There are two types of cinema witches: the old, ugly hag which is the type featured in most movies and literature, and the young, beautiful siren embodied by Circe and Medea, who appeared in films mostly starting in the ‘60s and was a continuation of the noir femme-fatale siren. I think of all of Bergman’s female characters as witches also, in the siren sense. Elaine is obviously also a siren. But unlike most cinematic witches, who embody male fear of female desirability or ugliness or power, I’m trying to tell her story mostly from the inside. She’s split into two images: the one the world has of her as dangerous and evil, and the one she has of herself, which is resourceful and loving. To the world, her beauty is a source of pain, torture, and bondage; to herself, it’s about trying to construct an identity and create loving bonds. Historically all witches have been interested in and experts on love, so Elaine in that sense is a classic witch.One last question: I was lucky enough to see Prince earlier this year, and he played his 1996 song ‘The Love We Make’ which includes the line “wicked is the witch that stands for nothing”. Not delving too far into semantics, what to you does Elaine “stand for”?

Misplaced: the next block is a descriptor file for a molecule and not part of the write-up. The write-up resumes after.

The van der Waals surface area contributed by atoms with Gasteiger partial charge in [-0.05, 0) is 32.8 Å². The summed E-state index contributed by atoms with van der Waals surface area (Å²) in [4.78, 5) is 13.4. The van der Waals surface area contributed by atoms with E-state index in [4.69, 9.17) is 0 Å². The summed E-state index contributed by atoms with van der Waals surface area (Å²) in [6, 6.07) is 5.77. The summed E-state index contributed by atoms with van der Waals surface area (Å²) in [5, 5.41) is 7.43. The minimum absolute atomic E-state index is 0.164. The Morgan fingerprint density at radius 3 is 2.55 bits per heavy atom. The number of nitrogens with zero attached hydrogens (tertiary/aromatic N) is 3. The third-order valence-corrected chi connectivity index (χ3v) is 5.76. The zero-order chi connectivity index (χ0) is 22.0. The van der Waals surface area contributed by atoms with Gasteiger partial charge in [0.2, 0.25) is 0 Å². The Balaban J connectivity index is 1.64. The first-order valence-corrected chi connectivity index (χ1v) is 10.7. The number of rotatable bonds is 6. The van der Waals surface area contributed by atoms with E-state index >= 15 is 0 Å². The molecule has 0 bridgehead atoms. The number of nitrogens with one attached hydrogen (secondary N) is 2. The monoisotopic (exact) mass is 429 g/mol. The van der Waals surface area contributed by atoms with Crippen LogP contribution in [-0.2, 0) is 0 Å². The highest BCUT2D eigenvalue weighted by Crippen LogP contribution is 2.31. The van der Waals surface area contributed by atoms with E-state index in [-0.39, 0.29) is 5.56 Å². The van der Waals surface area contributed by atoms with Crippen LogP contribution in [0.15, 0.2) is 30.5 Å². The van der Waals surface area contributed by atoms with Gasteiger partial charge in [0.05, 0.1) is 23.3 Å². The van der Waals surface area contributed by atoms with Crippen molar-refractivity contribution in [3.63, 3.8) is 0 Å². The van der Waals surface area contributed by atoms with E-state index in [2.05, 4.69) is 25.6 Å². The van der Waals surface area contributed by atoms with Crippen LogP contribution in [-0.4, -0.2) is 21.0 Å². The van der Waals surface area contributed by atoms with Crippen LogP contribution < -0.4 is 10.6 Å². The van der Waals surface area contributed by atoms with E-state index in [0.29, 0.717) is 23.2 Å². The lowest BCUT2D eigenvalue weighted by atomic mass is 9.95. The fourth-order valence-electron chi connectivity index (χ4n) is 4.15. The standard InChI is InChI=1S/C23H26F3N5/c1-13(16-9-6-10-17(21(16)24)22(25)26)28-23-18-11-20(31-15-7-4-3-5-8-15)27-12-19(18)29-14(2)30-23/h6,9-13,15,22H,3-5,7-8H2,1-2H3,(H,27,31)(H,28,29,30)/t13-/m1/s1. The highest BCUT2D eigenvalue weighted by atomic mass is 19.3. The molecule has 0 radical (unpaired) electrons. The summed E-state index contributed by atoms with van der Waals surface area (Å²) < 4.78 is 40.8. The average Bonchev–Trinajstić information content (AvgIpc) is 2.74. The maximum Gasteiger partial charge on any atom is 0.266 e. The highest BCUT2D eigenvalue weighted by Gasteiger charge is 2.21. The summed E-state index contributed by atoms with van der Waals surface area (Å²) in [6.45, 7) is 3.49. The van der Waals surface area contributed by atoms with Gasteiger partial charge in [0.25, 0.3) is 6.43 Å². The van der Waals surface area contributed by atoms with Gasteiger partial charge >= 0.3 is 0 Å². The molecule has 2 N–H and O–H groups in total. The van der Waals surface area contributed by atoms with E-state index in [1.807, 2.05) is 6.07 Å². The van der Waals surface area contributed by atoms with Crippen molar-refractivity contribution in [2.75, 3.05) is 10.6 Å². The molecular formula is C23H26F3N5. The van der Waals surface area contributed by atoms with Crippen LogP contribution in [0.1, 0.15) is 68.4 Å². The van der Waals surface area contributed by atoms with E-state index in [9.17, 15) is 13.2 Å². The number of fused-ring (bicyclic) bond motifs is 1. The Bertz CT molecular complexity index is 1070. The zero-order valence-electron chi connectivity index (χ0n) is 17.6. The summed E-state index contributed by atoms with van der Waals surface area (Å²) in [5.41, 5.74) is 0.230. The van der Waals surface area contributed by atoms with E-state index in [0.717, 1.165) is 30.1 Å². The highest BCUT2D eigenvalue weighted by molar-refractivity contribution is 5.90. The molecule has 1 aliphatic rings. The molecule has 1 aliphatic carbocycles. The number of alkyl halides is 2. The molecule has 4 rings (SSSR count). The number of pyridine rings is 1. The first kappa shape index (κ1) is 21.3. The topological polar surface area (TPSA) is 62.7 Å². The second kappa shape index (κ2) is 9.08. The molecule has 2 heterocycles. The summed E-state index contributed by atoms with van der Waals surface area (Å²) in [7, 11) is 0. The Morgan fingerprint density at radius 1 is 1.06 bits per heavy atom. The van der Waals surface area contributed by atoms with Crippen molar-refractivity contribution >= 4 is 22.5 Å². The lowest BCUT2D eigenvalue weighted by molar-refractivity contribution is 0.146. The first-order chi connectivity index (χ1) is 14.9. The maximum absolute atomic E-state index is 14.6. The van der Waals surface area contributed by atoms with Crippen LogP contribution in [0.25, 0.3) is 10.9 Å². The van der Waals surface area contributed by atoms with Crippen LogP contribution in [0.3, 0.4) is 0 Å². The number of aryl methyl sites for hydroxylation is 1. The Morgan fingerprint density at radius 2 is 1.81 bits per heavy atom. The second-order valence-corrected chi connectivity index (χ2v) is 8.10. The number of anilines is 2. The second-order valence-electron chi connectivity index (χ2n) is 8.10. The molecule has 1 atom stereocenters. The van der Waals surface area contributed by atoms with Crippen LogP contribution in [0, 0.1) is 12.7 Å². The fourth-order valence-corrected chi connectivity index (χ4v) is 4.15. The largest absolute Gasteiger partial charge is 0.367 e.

Elaine stands for the witch as a metaphor for all women—for the split we have as women between our own self-image, and the various images and expectations imposed on us by history, culture, and desire.
Anna Biller’s The Love Witch is playing Revelation Perth International Film Festival on July 10, 15 and 17. It is playing the final night of the Queensland Film Festival in Brisbane on July 24, and will be playing at the Melbourne International Film Festival on July 30 and August 11. It previously played at the Stranger With My Face International Film Festival in Hobart in April.
For more information, visit Anna Biller’s website